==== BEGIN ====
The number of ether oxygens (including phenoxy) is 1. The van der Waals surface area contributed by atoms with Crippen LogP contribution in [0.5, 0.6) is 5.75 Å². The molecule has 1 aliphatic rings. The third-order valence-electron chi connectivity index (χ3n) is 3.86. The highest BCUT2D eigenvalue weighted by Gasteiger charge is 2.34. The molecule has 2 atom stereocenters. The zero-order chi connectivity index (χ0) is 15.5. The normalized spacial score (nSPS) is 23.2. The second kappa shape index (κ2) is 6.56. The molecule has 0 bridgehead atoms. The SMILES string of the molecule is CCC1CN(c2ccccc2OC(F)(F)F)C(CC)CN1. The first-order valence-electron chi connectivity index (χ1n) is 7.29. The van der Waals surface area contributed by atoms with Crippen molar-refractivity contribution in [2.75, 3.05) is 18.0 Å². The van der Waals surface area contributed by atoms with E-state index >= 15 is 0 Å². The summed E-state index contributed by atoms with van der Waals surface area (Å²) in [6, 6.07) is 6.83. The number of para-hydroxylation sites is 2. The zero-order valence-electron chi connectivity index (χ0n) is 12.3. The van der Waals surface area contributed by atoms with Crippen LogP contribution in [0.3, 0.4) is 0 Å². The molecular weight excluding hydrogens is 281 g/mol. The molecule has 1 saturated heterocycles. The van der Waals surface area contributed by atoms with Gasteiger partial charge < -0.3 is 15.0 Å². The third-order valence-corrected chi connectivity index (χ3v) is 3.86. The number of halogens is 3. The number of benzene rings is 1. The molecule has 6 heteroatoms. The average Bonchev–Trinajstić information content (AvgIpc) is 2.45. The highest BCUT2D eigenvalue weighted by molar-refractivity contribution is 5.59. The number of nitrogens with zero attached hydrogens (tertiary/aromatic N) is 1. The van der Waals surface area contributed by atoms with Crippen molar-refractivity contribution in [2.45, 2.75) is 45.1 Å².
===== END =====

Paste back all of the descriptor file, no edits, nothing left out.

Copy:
The number of ether oxygens (including phenoxy) is 1. The van der Waals surface area contributed by atoms with Crippen LogP contribution in [0.5, 0.6) is 5.75 Å². The molecule has 1 aliphatic rings. The third-order valence-electron chi connectivity index (χ3n) is 3.86. The highest BCUT2D eigenvalue weighted by Gasteiger charge is 2.34. The molecule has 2 atom stereocenters. The zero-order chi connectivity index (χ0) is 15.5. The normalized spacial score (nSPS) is 23.2. The second kappa shape index (κ2) is 6.56. The molecule has 0 bridgehead atoms. The SMILES string of the molecule is CCC1CN(c2ccccc2OC(F)(F)F)C(CC)CN1. The first-order valence-electron chi connectivity index (χ1n) is 7.29. The van der Waals surface area contributed by atoms with Crippen molar-refractivity contribution in [2.75, 3.05) is 18.0 Å². The van der Waals surface area contributed by atoms with E-state index >= 15 is 0 Å². The summed E-state index contributed by atoms with van der Waals surface area (Å²) in [6, 6.07) is 6.83. The number of para-hydroxylation sites is 2. The zero-order valence-electron chi connectivity index (χ0n) is 12.3. The van der Waals surface area contributed by atoms with Crippen LogP contribution in [0.3, 0.4) is 0 Å². The molecular weight excluding hydrogens is 281 g/mol. The molecule has 1 saturated heterocycles. The van der Waals surface area contributed by atoms with Gasteiger partial charge < -0.3 is 15.0 Å². The third-order valence-corrected chi connectivity index (χ3v) is 3.86. The number of halogens is 3. The number of benzene rings is 1. The molecule has 6 heteroatoms. The average Bonchev–Trinajstić information content (AvgIpc) is 2.45. The highest BCUT2D eigenvalue weighted by molar-refractivity contribution is 5.59. The number of nitrogens with zero attached hydrogens (tertiary/aromatic N) is 1. The van der Waals surface area contributed by atoms with Crippen molar-refractivity contribution in [2.45, 2.75) is 45.1 Å².